Last summer, I told Farmer Chuck — the king of everything delicious at our CSA Sunrise Farm — that the onions we'd been getting in our basket were...Read More
NRNM: Go Cuckoo for Coconut (Oil)
In fierce opposition to the ADA’s National Nutrition Month, I’m doing my own advocacy with National REAL Nutrition Month. Throughout March, I’ll post ideas and tips for something you can do to improve your own health habits, along with stuff you can do to painlessly share what you know with the people you love. (All the posts thus far are right here, or click the “National REAL Nutrition Month” label below.)
NRNM: Go Cuckoo for Coconut (Oil)
The first time I experimented with coconut oil, I didn’t know anything about it, so I got a big bargain tub in the baking aisle of my local run o’ the mill grocery store. I was very skeptical and intimidated. It sat in the cabinet for months until I finally opened it, felt overwhelmed by what I saw inside, and tossed it in the trash.
I know! That’s totally lame.
Everyone I respect at the gym and online kept talking about how much they loved coconut oil, so I decided to try it again. But I did some research before my next attempt. Here’s what I learned:
1. Organic is best because that means that no chemicals are used during growing or processing.
2. Unrefined is a must. It’s less processed than refined, and it’s approved for cooking at higher temperatures.
3. Because coconut oil is a saturated fat – it’s 92% saturated – it’s solid at room temperature. If you’re accustomed to liquid oils for cooking, this can be weird at first.
4. Coconut oil is great for cooking at higher temperatures. Our dear friend extra-vigin olive oil (EVOO) oxidizes at 200-250F degrees… which means it turns into something that’s not so good for you. Unrefined coconut oil is A-OK even at 350F degrees.
5. It tastes mildly like coconut but had less coconut flavor than I thought it would. To my olive-oil-saturated tastebuds, my first spoonful tasted like butter, and I was delighted. DELIGHTED!
6. Coconut is like that seemingly perfect over-acheiver we know who we’re grateful to have in our life because they’re awesome, but is also annoying because they seem to be good at everything. Or maybe that’s just me. Anyway, coconut oil has been shown to help with thryoid wonkiness, has antiviral/antibacterial properties, helps protect against liver and kidney damage, helps manage blood sugar and insulin, and dang! it tastes freakin’ awesome, too.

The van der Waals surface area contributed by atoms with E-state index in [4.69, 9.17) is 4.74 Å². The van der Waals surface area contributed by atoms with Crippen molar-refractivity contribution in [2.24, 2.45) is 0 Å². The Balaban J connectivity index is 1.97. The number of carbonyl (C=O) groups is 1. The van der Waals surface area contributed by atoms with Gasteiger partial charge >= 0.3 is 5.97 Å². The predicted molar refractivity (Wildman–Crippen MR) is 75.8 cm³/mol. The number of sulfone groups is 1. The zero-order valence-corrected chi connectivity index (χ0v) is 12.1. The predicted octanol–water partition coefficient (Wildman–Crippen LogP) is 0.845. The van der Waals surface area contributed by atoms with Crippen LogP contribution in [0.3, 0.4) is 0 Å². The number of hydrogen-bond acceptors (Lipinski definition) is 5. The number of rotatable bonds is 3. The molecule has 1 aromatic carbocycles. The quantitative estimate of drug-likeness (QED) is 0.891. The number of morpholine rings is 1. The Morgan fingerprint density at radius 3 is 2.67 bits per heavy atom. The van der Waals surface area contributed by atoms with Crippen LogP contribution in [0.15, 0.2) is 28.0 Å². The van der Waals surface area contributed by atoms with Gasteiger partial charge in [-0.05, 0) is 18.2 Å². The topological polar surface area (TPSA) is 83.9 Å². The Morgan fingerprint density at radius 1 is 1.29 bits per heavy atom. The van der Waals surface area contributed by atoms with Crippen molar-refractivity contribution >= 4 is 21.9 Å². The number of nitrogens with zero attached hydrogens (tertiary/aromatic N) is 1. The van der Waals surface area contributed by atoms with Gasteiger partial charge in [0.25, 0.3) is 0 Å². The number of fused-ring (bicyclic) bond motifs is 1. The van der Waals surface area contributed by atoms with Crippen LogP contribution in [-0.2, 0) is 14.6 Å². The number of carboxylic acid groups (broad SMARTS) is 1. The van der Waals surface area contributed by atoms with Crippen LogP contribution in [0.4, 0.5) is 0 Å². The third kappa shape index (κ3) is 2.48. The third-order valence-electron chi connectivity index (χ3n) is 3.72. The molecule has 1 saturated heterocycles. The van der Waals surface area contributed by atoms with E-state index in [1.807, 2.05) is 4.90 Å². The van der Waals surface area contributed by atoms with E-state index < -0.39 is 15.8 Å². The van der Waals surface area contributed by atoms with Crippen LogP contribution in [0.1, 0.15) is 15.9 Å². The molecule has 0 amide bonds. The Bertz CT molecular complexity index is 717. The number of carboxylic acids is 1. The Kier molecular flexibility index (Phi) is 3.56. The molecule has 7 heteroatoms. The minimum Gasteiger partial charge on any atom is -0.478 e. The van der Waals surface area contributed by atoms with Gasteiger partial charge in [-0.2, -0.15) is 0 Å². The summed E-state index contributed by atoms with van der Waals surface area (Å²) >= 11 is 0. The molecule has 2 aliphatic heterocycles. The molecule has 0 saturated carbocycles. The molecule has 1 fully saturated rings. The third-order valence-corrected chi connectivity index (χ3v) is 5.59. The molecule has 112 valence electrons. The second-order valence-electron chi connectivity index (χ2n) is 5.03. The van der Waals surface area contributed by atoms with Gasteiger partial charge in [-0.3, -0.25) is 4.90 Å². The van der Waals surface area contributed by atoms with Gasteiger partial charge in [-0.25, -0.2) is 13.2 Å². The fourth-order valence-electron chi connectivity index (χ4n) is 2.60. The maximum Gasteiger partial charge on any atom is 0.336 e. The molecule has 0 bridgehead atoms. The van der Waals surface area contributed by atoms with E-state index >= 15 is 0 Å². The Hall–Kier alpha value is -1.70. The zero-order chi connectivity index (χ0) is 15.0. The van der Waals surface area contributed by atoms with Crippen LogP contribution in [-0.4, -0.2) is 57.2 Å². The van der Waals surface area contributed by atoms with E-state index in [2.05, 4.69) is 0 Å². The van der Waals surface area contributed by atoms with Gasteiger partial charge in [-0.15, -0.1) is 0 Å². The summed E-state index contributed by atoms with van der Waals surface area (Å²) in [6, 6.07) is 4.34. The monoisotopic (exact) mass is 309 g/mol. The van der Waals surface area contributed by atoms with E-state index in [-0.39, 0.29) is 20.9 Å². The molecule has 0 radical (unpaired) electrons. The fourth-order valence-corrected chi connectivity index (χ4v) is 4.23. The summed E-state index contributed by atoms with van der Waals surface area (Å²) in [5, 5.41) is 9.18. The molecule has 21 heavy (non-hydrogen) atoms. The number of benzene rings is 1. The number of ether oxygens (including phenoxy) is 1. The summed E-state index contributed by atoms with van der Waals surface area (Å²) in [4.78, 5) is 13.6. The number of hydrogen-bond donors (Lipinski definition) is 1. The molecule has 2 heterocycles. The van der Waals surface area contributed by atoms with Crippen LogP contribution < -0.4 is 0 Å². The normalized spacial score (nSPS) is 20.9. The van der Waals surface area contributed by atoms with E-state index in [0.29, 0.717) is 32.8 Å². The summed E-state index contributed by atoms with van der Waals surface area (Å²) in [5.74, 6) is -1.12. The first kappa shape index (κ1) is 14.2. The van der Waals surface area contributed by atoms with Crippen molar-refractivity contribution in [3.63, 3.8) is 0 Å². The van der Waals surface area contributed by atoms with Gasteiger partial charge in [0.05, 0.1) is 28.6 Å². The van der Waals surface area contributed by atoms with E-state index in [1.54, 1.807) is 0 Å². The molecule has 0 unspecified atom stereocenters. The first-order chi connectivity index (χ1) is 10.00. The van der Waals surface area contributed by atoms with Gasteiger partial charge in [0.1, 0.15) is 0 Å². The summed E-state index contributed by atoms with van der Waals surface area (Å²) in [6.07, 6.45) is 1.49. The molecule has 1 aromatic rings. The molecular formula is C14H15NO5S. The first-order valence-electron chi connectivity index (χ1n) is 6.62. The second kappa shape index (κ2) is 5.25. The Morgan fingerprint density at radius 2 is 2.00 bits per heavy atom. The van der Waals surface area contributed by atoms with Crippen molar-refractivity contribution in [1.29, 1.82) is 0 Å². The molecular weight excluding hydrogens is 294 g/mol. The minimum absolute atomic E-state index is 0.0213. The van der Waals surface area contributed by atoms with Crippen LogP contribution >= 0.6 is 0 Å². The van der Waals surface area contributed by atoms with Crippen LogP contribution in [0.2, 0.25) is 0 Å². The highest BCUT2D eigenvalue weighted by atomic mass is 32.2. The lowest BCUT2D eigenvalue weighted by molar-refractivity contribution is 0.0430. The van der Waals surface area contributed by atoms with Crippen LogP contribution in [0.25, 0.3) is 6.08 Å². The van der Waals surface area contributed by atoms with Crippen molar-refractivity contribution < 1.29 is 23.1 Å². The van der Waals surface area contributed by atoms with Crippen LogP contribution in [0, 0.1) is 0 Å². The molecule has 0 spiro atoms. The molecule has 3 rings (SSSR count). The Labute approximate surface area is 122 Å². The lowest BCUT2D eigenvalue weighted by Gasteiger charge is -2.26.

So now, we go through about a jar or so of this kind of coconut oil every week:
Tip For You
Start using coconut oil as your primary fat for cooking. Just about every meal I eat begins with 1/2 to 1 tablespoon melted in a saute pan. You can also drop a dollop on top of hot steamed vegetables like broccoli and brussels sprouts – tastes like buttered broccoli!
But don’t retire your EVOO! You need it for your giant salads… and it’s lovely drizzled on top of already cooked food. I’ve yet to find a piece of grilled meat or pile of vegetables or homemade soup that wasn’t made even more delicious by drizzling a teaspoon or so of EVOO over the top.
Extra Special Bonus Tip: Make Fat Bombs
Dave doesn’t like scooping the coconut oil out of the jar, so we found a kickass work-around. Heat the glass jar in the microwave – without the lid! – until the oil melts to liquid. It takes about 20-30 seconds, depending on how cool your house is (temperature-wise, not decor style). Then measure the oil into a plastic ice cube tray; I make ours with 1 tablespoon servings. Place the tray into the fridge until the oil solidifies, then pop out into a ziplock bag. Fat bombs!
(Humongous thanks to the darling person with a giant brain on the Whole30 blog who first posted this idea. I’ve forgotten who suggested it, so if it was you, please post to comments below so we can honor you!)
Tip For Your Near & Dear
Coconut oil got a very bad rap in 1994 when the Center for Science in the Public Interest blamed movie popcorn’s terrible nutrition profile on the fact that it’s popped in coconut oil. And most people have been told over and over and over that saturated fat will kill them.
That means that the new message that a saturated fat like coconut oil is actually very healthful can be difficult for most people to swallow.
Perhaps cook a saute for your dear ones in coconut oil, and have this article from The New York Times handy for dinnertime conversation. Note that the Times article doesn’t yet wholeheartedly embrace coconut oil as a primary fat source, but it does start to remove the previous stigma.
And here’s a juicy quote that exorcises the demon of saturated fat:
“I think we in the nutrition field are beginning to say that saturated fats are not so bad, and the evidence that said they were is not so strong,” said Dr. Thomas Brenna, a professor of nutritional sciences at Cornell University.